There’s a lot going on in JSU’s Student Senate right now.
“The senators do much more than meet for an hour once per week,” says Vice President of Student Senate Brett Johnson. They plan, organize and operate tailgates, homecoming events, and philanthropy projects, meet with university officials and faculty to express student concerns on issues like academic policy and housing policy, and lobby the State Legislature in Montgomery for more funding, among other things.
Most of the senate’s work is done through 10 standing committees, which each senator has to actively serve in two of.
At this past Monday night’s senate meeting, a discussion began about possible changes to the parking violation appeals process at JSU. “But it is going to be an ongoing process, and no legislation is being proposed yet,” Johnson says.
The senate wishes to begin work with the University Police Department on recommendations that came from their assessment by the Virginia Community Policing Institute.
“What they have suggested is that the current parking violation appeals system is too out-dated, biased, and multi-faceted,” Johnson explains.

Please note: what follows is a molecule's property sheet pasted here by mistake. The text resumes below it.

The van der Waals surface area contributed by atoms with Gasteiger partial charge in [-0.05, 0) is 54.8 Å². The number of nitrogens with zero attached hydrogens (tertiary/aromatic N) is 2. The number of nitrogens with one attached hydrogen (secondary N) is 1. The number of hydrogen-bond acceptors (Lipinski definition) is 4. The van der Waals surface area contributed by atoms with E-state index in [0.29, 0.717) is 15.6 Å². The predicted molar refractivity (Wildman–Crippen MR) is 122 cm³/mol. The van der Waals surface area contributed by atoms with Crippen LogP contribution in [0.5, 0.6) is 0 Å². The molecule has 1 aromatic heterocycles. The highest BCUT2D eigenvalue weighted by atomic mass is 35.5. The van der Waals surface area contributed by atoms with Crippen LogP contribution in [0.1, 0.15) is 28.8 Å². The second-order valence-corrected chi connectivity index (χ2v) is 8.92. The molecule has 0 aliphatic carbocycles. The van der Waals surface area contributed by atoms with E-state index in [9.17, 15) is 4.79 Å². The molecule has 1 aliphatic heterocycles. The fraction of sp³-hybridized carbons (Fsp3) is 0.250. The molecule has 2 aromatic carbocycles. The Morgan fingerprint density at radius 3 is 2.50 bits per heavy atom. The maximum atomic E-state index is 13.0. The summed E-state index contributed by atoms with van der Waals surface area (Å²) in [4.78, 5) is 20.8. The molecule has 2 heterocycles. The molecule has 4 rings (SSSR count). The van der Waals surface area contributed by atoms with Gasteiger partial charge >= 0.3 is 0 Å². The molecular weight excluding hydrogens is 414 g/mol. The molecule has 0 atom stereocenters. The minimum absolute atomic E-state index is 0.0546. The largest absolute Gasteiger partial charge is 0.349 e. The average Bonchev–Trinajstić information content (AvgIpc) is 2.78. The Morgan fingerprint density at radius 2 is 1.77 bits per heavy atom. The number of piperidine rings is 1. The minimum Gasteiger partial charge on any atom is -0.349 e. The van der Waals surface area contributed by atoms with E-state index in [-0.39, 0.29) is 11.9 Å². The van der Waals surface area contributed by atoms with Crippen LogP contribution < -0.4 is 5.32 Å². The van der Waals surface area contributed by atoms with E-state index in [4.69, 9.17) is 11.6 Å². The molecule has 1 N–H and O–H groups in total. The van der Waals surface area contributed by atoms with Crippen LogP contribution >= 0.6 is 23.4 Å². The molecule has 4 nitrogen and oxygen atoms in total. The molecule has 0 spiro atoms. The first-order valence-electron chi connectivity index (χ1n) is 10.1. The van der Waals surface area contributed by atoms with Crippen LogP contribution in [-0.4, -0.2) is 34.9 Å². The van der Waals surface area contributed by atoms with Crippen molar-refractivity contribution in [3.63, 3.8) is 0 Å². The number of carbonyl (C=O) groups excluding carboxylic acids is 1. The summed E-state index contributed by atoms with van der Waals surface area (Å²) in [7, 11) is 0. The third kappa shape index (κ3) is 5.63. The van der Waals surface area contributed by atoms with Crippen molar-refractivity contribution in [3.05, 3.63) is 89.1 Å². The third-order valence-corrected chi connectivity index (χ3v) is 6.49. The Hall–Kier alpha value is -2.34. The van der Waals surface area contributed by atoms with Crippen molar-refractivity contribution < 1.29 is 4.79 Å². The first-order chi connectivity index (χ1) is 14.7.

The proposal is that the appeals process is moved to an online-only format where those who receive parking violations can file an appeal and upload photos or video through a secure link. No names will be used on the submissions, as each case will only be identified by a number.
“The discussion we are going to have through SGA is how to best implement that and how to ensure student representation in the process,” Johnson says. He adds that altering the appeals process could potentially lead to the removal of the Chief Justice position as an executive position, but still maintain the Chief Justice and associate justices as checks and balances.
The student senate meets every Monday at 6:00 p.m. in the TMB auditorium. All students are encouraged to attend.
“They [the students] are our ultimate accountability, and their voice matters,” Johnson says. “There is a section in each senate meeting for a Student Body Report in which any student can address the senate, ask questions, pose concerns, or provide input on policy. We love it when students take the initiative to do that.”
There are 35 spots on the student senate, but only 34 of those seats are currently filled. Johnson says he is looking to fill that vacant seat. Students can apply for the position by visiting the Office of Student Life and picking up an application there. In order to qualify for a senator position, students much have 12 credit hours at JSU and a 2.5 GPA.